# Coulomb's constant

Coulomb's constant, the electric force constant, or the electrostatic constant (denoted Template:SubSup) is a proportionality constant in equations relating electric variables and is exactly equal to Template:SubSup = Template:GapsTemplate:E N·m2/C2 (m/F). It was named after the French physicist Charles-Augustin de Coulomb (1736–1806) who first used it in Coulomb's Law.

## Value of the constant

Coulomb's constant can be empirically derived as the constant of proportionality in Coulomb's law,

${\displaystyle \mathbf {F} =k_{\text{e}}{\frac {Qq}{r^{2}}}\mathbf {\hat {e}} _{r}}$

where êr is a unit vector in the r direction. However, its theoretical value can be derived from Gauss' law,

Template:Oiint

Taking this integral for a sphere, radius r, around a point charge, we note that the electric field points radially outwards at all times and is normal to a differential surface element on the sphere, and is constant for all points equidistant from the point charge.

Template:Oiint

Noting that E = F/Q for some test charge Q,

${\displaystyle \mathbf {F} ={\frac {1}{4\pi \varepsilon _{0}}}{\frac {Qq}{r^{2}}}\mathbf {\hat {e}} _{r}=k_{\text{e}}{\frac {Qq}{r^{2}}}\mathbf {\hat {e}} _{r}}$
${\displaystyle \therefore k_{\text{e}}={\frac {1}{4\pi \varepsilon _{0}}}}$

This exact value of Coulomb's constant Template:SubSup comes from three of the fundamental, invariant quantities that define free space in the SI system: the speed of light Template:SubSup, magnetic permeability Template:SubSup, and electric permittivity Template:SubSup, related by Maxwell as:

${\displaystyle {\frac {1}{\mu _{0}\varepsilon _{0}}}=c_{0}^{2}.}$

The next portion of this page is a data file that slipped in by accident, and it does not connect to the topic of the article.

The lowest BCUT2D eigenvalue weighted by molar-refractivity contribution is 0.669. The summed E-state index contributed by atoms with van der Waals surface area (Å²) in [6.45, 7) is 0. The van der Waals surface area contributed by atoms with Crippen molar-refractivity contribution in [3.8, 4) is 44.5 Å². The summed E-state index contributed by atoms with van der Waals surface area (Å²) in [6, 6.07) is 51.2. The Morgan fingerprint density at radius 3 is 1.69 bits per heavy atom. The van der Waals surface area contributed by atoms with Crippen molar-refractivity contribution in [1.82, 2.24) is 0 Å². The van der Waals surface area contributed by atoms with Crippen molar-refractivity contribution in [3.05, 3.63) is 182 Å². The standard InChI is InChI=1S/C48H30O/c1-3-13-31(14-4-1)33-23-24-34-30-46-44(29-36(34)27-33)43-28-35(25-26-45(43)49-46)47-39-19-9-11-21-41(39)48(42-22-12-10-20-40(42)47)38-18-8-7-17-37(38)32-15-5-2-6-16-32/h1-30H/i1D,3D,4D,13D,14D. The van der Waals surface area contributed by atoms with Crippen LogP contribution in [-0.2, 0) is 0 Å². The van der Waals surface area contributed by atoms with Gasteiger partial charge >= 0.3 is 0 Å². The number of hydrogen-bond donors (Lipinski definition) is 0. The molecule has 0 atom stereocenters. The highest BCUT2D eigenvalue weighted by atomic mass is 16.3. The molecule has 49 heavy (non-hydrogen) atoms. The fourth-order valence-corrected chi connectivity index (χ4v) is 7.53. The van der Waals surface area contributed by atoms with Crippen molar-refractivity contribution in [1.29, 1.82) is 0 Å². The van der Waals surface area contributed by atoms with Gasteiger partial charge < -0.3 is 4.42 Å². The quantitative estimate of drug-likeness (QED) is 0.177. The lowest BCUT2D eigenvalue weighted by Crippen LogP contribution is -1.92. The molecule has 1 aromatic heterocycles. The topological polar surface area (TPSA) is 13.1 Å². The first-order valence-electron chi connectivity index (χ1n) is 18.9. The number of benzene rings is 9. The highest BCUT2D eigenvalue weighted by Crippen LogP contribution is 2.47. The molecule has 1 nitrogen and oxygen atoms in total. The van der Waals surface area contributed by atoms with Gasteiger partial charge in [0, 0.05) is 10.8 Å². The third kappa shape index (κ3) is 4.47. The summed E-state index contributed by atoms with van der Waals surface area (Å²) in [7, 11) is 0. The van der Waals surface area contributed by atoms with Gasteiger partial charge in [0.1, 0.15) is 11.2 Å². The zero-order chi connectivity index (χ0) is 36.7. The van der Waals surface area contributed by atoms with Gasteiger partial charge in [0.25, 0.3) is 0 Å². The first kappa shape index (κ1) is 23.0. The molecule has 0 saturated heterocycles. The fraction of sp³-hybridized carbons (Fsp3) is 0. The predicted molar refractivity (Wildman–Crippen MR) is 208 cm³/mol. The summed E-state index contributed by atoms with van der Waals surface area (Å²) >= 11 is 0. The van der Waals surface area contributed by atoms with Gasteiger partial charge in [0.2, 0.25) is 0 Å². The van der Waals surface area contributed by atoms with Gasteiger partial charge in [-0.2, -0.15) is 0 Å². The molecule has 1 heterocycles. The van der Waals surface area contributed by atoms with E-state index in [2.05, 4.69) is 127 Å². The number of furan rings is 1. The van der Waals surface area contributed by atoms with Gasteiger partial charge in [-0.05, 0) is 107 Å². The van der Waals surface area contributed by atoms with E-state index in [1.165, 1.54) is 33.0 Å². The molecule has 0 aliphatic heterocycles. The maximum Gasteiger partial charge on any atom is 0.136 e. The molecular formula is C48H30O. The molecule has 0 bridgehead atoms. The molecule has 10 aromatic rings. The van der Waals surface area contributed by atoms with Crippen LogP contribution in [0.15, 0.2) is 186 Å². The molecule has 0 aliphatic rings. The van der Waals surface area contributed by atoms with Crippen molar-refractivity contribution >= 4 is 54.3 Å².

Because of the way the SI base unit system made the natural units for electromagnetism, the speed of light in vacuum Template:SubSup is Template:Gaps, the magnetic permeability Template:SubSup of free space is 4π·10−7 H m−1, and the electric permittivity Template:SubSup of free space is ,[1] so that[2]

{\displaystyle {\begin{aligned}k_{\text{e}}={\frac {1}{4\pi \varepsilon _{0}}}={\frac {c_{0}^{2}\mu _{0}}{4\pi }}&=c_{0}^{2}\times 10^{-7}\ \mathrm {H\ m} ^{-1}\\&=8.987\ 551\ 787\ 368\ 176\ 4\times 10^{9}\ \mathrm {N\ m^{2}\ C} ^{-2}.\end{aligned}}}

## Use of Coulomb's constant

Coulomb's constant is used in many electric equations, although it is sometimes expressed as the following product of the vacuum permittivity constant:

${\displaystyle k_{\text{e}}={\frac {1}{4\pi \varepsilon _{0}}}}$.

Some examples of use of Coulomb's constant are the following:

${\displaystyle \mathbf {F} =k_{\text{e}}{Qq \over r^{2}}\mathbf {\hat {e}} _{r}}$.
${\displaystyle U_{\text{E}}(r)=k_{\text{e}}{\frac {Qq}{r}}}$.
${\displaystyle {\mathbf {E} }=k_{\text{e}}\sum _{i=1}^{N}{\frac {Q_{i}}{r_{i}^{2}}}{\mathbf {\hat {r}} }_{i}}$.